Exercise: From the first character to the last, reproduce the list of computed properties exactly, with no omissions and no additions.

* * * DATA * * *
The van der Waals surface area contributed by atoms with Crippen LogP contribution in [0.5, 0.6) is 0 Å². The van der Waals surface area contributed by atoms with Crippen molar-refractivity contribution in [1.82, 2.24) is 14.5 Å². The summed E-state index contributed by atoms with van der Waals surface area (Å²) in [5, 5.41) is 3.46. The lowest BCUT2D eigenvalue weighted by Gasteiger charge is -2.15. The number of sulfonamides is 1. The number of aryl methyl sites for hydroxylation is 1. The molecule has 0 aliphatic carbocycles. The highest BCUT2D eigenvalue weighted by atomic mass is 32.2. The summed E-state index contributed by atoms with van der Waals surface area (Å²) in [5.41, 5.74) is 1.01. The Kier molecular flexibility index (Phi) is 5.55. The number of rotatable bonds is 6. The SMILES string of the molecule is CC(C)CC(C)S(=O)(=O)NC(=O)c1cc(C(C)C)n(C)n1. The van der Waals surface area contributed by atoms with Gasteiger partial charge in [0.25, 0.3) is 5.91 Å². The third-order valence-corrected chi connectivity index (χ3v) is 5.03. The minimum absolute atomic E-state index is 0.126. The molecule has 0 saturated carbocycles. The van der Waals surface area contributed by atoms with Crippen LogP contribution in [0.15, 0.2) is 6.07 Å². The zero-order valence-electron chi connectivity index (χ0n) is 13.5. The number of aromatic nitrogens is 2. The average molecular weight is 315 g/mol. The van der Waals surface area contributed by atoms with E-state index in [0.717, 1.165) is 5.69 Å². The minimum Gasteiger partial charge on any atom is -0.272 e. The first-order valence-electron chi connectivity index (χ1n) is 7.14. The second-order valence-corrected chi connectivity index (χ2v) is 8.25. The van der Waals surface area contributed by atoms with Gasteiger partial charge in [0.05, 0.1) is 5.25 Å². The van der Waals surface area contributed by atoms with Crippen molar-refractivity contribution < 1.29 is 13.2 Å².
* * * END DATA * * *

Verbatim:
The van der Waals surface area contributed by atoms with Crippen LogP contribution in [0.5, 0.6) is 0 Å². The van der Waals surface area contributed by atoms with Crippen molar-refractivity contribution in [1.82, 2.24) is 14.5 Å². The summed E-state index contributed by atoms with van der Waals surface area (Å²) in [5, 5.41) is 3.46. The lowest BCUT2D eigenvalue weighted by Gasteiger charge is -2.15. The number of sulfonamides is 1. The number of aryl methyl sites for hydroxylation is 1. The molecule has 0 aliphatic carbocycles. The highest BCUT2D eigenvalue weighted by atomic mass is 32.2. The summed E-state index contributed by atoms with van der Waals surface area (Å²) in [5.41, 5.74) is 1.01. The Kier molecular flexibility index (Phi) is 5.55. The number of rotatable bonds is 6. The SMILES string of the molecule is CC(C)CC(C)S(=O)(=O)NC(=O)c1cc(C(C)C)n(C)n1. The van der Waals surface area contributed by atoms with Gasteiger partial charge in [0.25, 0.3) is 5.91 Å². The third-order valence-corrected chi connectivity index (χ3v) is 5.03. The minimum absolute atomic E-state index is 0.126. The molecule has 0 saturated carbocycles. The van der Waals surface area contributed by atoms with Crippen LogP contribution in [0.15, 0.2) is 6.07 Å². The zero-order valence-electron chi connectivity index (χ0n) is 13.5. The number of aromatic nitrogens is 2. The average molecular weight is 315 g/mol. The van der Waals surface area contributed by atoms with E-state index in [0.717, 1.165) is 5.69 Å². The minimum Gasteiger partial charge on any atom is -0.272 e. The first-order valence-electron chi connectivity index (χ1n) is 7.14. The second-order valence-corrected chi connectivity index (χ2v) is 8.25. The van der Waals surface area contributed by atoms with Gasteiger partial charge in [0.05, 0.1) is 5.25 Å². The van der Waals surface area contributed by atoms with Crippen molar-refractivity contribution < 1.29 is 13.2 Å².